Preventive cardiologist Dr. Ethan Weiss followed time-restricted eating in his personal life until he conducted a clinical trial that found no benefits for weight loss or cardiovascular health. In fact, people in his study who fasted from 8 p.m. until noon the next day lost lean mass, which includes muscle.

However, there was no loss of lean muscle mass in the new study, Varady said.

2022 study that followed 139 obese Chinese people for a year also found no differences between time-restricted eating and calorie control on body fat, metabolic risk factors or overall weight.

Weiss said he became enamored with time-restricted eating after studies found mice that ate high-fat, high-sugar foods during an eight-hour period didn’t get fat and sick like other mice eating the same diet all day. In 2014, Weiss began eating only in a noon to 8 p.m. window. He quit after the negative results of his study.

“I definitely lost weight when I did it,” said Weiss, who is affiliated with the Cardiovascular Research Institute at the University of California, San Francisco. “But my family hated it, right? If we were going out at 11 o’clock in the morning, I was always quote ‘hangry’ by noon and we’d have to stop whatever we were doing for me to get something to eat. They said I was a pain in the ass.”

Weiss was not involved in the new study, and while he feels it was “nicely done,” he said he believes the jury is still out on the benefits of counting time versus calories.

“There’s a huge debate among scientists on the topic, but to me it doesn’t feel like it’s a magic bullet,” Weiss said. “Maybe it can fit into a suite of interventions we can offer people. I think that seems reasonable.”

Making healthy choices is key to losing weight, experts say, but having support all the way makes the journey easier.

Everyone is different

The best route to weight loss can differ from person to person, experts say, which is one reason why there are so many dietary options. One thing is clear, however: Having support along the weight-loss journey helps.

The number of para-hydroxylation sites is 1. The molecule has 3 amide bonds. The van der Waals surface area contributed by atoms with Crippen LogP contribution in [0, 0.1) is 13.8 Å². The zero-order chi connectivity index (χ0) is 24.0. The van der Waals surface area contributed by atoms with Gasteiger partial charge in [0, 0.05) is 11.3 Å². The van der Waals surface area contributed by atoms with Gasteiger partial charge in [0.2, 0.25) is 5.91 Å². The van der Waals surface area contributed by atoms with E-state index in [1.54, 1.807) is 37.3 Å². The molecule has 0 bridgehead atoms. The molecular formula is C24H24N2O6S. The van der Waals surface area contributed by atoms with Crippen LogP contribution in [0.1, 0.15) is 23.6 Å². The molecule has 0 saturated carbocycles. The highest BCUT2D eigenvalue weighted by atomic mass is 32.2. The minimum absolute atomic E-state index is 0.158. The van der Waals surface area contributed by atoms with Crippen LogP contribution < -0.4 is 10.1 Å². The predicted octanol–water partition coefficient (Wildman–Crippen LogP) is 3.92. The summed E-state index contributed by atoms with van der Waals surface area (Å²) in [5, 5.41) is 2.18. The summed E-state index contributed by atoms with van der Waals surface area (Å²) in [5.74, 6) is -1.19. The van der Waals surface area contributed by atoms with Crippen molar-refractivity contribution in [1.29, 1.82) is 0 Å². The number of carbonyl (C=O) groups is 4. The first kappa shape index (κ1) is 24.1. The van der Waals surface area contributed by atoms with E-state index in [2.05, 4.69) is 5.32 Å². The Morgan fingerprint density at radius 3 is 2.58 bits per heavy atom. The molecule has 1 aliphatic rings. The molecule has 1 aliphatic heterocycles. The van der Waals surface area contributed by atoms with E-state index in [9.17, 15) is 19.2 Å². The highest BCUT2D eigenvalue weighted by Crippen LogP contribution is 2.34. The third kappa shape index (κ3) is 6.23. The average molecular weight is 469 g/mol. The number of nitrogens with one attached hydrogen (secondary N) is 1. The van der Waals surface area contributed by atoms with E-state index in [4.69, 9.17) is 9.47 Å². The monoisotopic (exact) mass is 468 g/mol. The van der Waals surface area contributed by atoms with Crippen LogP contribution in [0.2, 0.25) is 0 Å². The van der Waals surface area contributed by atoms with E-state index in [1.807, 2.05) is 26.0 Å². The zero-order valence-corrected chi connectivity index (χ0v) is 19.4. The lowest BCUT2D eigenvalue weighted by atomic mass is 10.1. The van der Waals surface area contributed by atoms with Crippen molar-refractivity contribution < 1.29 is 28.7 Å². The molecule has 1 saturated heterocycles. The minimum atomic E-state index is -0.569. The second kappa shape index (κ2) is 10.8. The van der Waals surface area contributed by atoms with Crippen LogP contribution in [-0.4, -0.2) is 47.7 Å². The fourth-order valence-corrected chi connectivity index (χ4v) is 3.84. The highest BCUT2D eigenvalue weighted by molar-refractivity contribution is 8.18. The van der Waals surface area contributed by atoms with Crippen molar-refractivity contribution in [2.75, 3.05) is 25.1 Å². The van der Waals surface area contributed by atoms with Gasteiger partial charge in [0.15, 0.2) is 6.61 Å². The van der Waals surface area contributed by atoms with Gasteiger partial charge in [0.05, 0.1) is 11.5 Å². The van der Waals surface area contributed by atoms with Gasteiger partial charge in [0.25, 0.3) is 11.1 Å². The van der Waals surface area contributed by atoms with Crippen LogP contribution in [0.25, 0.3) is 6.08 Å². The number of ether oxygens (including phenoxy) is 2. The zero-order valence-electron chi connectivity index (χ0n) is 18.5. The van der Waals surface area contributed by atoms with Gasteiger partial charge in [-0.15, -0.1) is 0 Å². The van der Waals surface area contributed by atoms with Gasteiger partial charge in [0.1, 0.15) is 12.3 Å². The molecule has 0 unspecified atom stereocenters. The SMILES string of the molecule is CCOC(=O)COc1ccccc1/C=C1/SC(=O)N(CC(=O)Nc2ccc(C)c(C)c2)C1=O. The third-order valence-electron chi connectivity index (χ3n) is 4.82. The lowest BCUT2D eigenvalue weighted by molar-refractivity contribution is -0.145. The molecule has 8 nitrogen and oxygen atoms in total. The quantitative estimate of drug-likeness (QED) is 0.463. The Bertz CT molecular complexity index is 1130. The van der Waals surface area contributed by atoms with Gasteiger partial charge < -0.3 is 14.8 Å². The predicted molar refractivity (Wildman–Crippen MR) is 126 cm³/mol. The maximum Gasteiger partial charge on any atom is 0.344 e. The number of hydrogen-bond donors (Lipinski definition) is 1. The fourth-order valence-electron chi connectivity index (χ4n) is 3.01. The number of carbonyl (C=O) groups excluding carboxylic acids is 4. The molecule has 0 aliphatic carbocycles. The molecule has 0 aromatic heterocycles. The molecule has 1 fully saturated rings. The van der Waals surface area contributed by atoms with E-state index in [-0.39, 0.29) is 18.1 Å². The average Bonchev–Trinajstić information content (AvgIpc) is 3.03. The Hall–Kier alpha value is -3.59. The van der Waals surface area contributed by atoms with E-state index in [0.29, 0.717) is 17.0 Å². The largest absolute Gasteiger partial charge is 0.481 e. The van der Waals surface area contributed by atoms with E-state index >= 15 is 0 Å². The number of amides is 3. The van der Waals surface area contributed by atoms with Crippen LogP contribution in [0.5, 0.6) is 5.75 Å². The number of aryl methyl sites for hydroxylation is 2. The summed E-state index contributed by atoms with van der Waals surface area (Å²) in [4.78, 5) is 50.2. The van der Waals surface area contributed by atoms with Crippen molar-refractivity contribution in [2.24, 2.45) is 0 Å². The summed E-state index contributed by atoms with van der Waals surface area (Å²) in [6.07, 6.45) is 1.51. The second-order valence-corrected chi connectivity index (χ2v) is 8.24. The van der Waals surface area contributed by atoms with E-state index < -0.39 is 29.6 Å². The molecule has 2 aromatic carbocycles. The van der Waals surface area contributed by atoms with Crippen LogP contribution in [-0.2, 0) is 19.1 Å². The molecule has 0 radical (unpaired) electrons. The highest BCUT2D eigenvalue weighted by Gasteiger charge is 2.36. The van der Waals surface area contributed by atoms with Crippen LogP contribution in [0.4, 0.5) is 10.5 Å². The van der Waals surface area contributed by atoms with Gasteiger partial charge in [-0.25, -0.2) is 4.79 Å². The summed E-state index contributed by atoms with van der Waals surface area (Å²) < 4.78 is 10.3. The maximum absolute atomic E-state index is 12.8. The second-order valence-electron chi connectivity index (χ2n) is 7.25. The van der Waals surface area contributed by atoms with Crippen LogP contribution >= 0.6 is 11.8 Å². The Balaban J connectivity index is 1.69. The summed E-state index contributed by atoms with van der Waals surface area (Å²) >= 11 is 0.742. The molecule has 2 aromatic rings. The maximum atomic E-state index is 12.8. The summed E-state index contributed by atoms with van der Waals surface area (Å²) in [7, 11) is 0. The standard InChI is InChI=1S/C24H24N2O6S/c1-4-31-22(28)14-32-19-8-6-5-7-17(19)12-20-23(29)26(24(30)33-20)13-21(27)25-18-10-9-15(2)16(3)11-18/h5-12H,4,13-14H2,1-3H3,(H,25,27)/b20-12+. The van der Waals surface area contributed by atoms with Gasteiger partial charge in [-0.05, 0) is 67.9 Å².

“In our study we provided accountability by meeting with participants weekly for the first 3 months and then biweekly for the last three months,” Varady said. “Work with a dietitian or find a weight loss support group that can provide accountability, as this makes a big difference in sticking to a diet.”

If someone feels that time-restricted eating might be right for them, Varady suggested starting with a 10- to 12-hour window, gradually moving it down to eight hours over a couple of weeks.

“Anyone with type 2 diabetes should first talk with their doctor or with a dietitian before trying time-restricted eating, since certain medications can cause low blood sugar if they’re not taken with food,” she said.

In addition, staying well-hydrated during the fasting period can reduce side effects such as headaches from dehydration, she said.

Time-restricted eating is right for some, but not for others, Katz said. “Having more than one tactic is advantageous, because it empowers more people to find a way that works best and is most comfortable for them,” he said.

“Finally, calorie-control tactics can be superimposed on any dietary pattern but are no substitute for the overall quality of that diet,” he said. “What we eat when we eat is more important than when.”

Source : CNN